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Fixing roads requires heat from businessLegislature seeks political map to fixing S.C. roads

Author: Chuck Crumbo

Source: Columbia Regional Business Report

December 5, 2014

More than a month before the 121st General Assembly convenes, legislators are offering ideas on how fix and fund South Carolina’s highway system.

On Wednesday, the chairman of a special House committee that he expects to have a bill ready sometime in January. The first regular session of the General Assembly will be held Jan 13.

Also on Wednesday, state Sen. Larry Grooms, R-Berkeley, pre-filed a bill that would increase the gas tax by 2 cents per gallon each year for 10 years while lowering the state’s income tax by 2 cents on the dollar.

And state Sen. Nikki Setzler, D-Lexington, filed a bill that would create a fund for the expansion of interstate highways in the State Infrastructure Bank. The measure is expected to provide $60 million a year from sales tax on cars and trucks.

Just when the House committee’s bill will be filed hasn’t been determined, said state Rep. Gary Simrill, R-Rock Hill.

“January,” Simrill said in answering a question from committee member state Rep. Bill Hixon, R-Aiken, about a timeline for the bill’s introduction. “But I don’t want us to be planning a press conference at this point.”

When House Speaker Jay Lucas asked him to chair the bipartisan panel, which began its work in September, he didn’t want to be “rushed to produce a bill,” Simrill said.

‘Fix it first’

The language of the bill is a work in progress. However, Simrill said he expects key components of the measure will include establishing the Department of Transportation as a cabinet agency, reorganization of the State Infrastructure Bank, and ceding thousands of miles of roads that the state owns to local governments.

The special committee is taking a “fix it first, fund it second” approach in bolstering state Transportation Department, Simrill said.

By “fix it first,” Simrill said the panel wants to find ways that the SCDOT can shed some of the roads it’s tasked with maintaining. South Carolina is the 40th largest state in terms of area, but has the fourth-largest highway system with more than 41,000 miles of roads.

“DOT is managing more roads than states two or three times our size,” Simrill said.

One idea being explored is the devolution of about 18,000 miles of roads that have no state purpose to the counties. For example, one road on the list that would be ceded has 55 homes on it and ends as a cul-de-sac at the edge of a marsh.

The panel also is looking to streamline the Transportation Department’s operation by making it a cabinet agency run by the governor with the Legislature given budget oversight, Simrill said.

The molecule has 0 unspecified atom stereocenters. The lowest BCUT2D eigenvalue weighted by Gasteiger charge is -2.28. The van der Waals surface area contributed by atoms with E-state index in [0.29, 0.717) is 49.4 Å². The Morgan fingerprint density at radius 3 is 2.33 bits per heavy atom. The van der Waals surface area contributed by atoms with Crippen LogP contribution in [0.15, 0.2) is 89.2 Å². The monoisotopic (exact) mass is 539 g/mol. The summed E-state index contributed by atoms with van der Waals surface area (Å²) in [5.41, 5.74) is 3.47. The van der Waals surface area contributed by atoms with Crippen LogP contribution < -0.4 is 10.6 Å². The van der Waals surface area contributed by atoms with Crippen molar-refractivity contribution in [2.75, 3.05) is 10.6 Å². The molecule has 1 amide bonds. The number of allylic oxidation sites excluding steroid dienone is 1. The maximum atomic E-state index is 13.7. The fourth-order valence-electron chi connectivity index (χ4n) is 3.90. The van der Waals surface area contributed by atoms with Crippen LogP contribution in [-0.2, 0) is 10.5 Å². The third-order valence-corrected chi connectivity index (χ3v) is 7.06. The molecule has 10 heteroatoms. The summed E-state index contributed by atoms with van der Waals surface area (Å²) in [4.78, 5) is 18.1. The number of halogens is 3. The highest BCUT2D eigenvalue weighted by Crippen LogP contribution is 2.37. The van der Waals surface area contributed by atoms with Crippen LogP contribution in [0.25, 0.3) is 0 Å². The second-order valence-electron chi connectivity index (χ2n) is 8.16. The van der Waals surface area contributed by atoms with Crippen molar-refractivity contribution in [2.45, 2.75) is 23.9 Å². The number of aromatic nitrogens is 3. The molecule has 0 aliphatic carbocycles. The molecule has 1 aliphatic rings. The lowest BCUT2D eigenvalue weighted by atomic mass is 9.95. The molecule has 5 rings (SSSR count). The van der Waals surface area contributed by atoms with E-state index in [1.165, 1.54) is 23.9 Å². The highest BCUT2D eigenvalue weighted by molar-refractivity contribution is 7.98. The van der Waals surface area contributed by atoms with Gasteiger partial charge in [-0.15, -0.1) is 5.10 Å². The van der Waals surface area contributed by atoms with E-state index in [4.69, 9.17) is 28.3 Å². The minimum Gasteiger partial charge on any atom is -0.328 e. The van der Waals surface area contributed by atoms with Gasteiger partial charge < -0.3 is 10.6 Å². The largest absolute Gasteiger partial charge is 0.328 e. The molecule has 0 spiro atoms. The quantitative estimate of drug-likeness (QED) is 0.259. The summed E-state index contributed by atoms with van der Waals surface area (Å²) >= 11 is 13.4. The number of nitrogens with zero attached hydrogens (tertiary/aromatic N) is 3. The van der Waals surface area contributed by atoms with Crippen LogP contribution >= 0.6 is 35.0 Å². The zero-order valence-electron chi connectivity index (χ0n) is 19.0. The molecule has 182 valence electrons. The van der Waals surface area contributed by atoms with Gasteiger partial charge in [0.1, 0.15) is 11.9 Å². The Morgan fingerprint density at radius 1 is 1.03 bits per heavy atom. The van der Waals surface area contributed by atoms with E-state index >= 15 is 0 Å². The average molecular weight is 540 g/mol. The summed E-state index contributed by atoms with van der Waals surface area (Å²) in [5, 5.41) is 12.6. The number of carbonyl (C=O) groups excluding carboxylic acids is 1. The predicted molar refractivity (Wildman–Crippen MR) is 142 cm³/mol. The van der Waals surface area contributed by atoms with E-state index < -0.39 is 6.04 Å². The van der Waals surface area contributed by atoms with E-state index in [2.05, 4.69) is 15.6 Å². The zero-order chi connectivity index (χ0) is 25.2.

Another idea is to increase the size of the board running the State Infrastructure Bank to provide greater representation across the state, Simrill said.

The present structure allows the two most powerful members of the General Assembly – the House Speaker and Senate Pro Tem – to each appoint two members of the seven-member board. Two other members are appointed by the governor and the seventh member is chairman of the S.C. Transportation Commission.

Simrill said the panel hasn’t settled on how many members should be on the board. One possibility would be to have a member from each of the state’s seven congressional districts or its 16 judicial circuits.

Simrill thinks streamlining SCDOT administration and broadening regional representation on the infrastructure bank will make road funding fairer and improve the state’s credibility, especially in working with local government.

The infrastructure bank, which has the authority to borrow money, would work from a priority list drawn up by the SCDOT on which projects to fund.

The Transportation Department uses money collected from state and federal programs to pay for projects.

Political challenges

Finding enough money to fix the roads offers political and economic challenges.

Although there are more cars and trucks on the roads, proceeds of the state’s 16.75-cent-per-gallon gas tax have been relatively flat in recent years because vehicles are getting better gas mileage. A one-cent increase in the gas tax would raise about $32 million, according to the SCDOT.

Although many of the state’s business leaders favor raising the gas tax, which is the third lowest in the nation, Gov. Nikki Haley has vowed to veto any measure that would raise it.

Presently it appears there aren’t enough votes in the House to override a veto, Simrill said. “It takes 43 members of the House to sustain a veto and I’ve had over 50 members who’ve told me they are not for an increase in the gas tax. That’s a political reality.”

With a hike in the gas tax apparently on the sidelines, Simrill said the panel is looking for other ways to fund the shortfall.

One idea that was being studied called for zeroing out the flat-rate gas tax and removing the sales tax exemption on fuel. A year ago that seemed like an attractive idea as the price of regular gasoline hovered at more than $3 a gallon. But with the price of gas falling to around $2.50 a gallon, there’ll be less money collected.

The legislature may have to look at a “hybrid” of money sources for the roads with dollars coming from the general fund, gas tax and sales tax, Simrill said. Additionally, the legislature might look at increasing fees for driver’s licenses and vehicle registrations to generate money for the roads.

Reach Chuck Crumbo at 803-726-7542.

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